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MoMA

AUTHOR: BARBARA LONDON

Posts by Barbara London
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Lee Quinones: Graffiti and Beyond

The Looking at Music 3.0 exhibition includes Lee Quinones’s 1991 Century of the Wind screenprint from the YOUR HOUSE IS MINE portfolio, which decries New York City’s skyrocketing real estate prices. Considered one of the most influential artists to emerge from the city’s 1970s subway art movement, Quinones continues to produce work ripe with provocative sociopolitical content and intricate composition. Read more

Cey
April 28, 2011  |  Artists, Collection & Exhibitions, Videos
Cey Adams: An Insider’s Look at Hip-hop Culture

We caught up with Cey Adams, founding creative director of Def Jam Recordings, in MoMA’s Looking at Music 3.0 exhibition gallery, and he talked to us about his work, the emergence of hip-hop, and his unwavering allegiance to the possibilities of culture. Read more

Seth-price
April 13, 2011  |  Artists, Collection & Exhibitions
Seth Price’s Riff on New Jack Swing

Seth Price. 2002. From Sound Collector Audio Review magazine, issue #3

If Robert Smithson saw the world as a museum, artists of Seth Price’s generation see the “www” as theirs. For them, the gallery can be anything: they project a film and play music in a gallery, so the question of where in that jumble of everything they want to make their work is a difficult one. The Web is both a cabinet of curiosities and a studio where viewers are invited in to see their latest endeavors. Read more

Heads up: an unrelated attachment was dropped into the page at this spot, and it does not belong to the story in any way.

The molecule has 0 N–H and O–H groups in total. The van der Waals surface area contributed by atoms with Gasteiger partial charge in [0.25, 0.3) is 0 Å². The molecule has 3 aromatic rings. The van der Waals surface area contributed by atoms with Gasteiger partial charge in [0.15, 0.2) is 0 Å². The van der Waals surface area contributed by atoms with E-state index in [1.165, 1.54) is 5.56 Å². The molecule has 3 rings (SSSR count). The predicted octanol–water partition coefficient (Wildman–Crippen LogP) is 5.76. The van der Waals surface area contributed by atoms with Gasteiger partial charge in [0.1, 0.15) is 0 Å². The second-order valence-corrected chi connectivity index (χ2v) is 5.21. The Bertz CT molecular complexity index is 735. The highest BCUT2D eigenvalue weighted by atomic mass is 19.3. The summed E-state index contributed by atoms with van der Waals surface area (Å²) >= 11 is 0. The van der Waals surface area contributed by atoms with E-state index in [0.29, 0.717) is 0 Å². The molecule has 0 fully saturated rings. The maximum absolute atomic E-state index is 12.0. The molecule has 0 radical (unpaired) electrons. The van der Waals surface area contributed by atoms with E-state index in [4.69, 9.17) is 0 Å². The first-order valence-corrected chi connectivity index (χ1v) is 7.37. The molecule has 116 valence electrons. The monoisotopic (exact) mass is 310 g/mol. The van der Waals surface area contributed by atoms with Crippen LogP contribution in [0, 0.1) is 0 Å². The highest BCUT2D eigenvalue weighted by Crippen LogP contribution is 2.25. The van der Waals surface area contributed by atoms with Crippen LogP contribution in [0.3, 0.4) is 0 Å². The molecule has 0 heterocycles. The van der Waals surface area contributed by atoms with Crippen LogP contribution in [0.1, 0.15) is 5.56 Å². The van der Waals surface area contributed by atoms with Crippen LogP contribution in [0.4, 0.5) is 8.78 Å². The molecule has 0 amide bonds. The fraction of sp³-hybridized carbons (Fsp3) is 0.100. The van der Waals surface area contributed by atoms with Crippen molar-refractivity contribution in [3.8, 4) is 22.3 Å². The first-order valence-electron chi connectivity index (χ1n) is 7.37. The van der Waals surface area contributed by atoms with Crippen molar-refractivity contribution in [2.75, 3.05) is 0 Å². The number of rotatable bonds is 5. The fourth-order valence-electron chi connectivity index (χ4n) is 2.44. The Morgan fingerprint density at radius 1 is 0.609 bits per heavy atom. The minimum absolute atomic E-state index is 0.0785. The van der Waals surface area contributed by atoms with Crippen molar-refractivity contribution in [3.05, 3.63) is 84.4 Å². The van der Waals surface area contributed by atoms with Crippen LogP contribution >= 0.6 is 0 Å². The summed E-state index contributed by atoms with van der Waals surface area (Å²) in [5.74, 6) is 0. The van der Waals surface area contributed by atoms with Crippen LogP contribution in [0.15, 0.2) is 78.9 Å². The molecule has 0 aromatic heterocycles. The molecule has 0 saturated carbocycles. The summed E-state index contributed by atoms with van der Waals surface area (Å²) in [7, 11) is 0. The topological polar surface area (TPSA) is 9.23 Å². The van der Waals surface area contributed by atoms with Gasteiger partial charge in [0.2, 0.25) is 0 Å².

Theresidents_wandatraileroutside
March 25, 2011  |  Artists, Collection & Exhibitions
Interactivity

Looking at Music 3.0 invites interaction. Visitors select songs to hear (and dance to), videos to watch, and zines to read. Three digital art projects go one step further, allowing user and machine to take an active role. Laurie Anderson, The Residents, and Perry Hoberman harnessed what in the 1990s were the latest digital tools to make truly interactive works. Read more

300339199_outside-150x150
February 16, 2011  |  Collection & Exhibitions
Listening to Art

The Residents. Freak Show. 1995

The Residents. Freak Show. 1995. Interactive CD-ROM. The Museum of Modern Art Library. Image courtesy the artists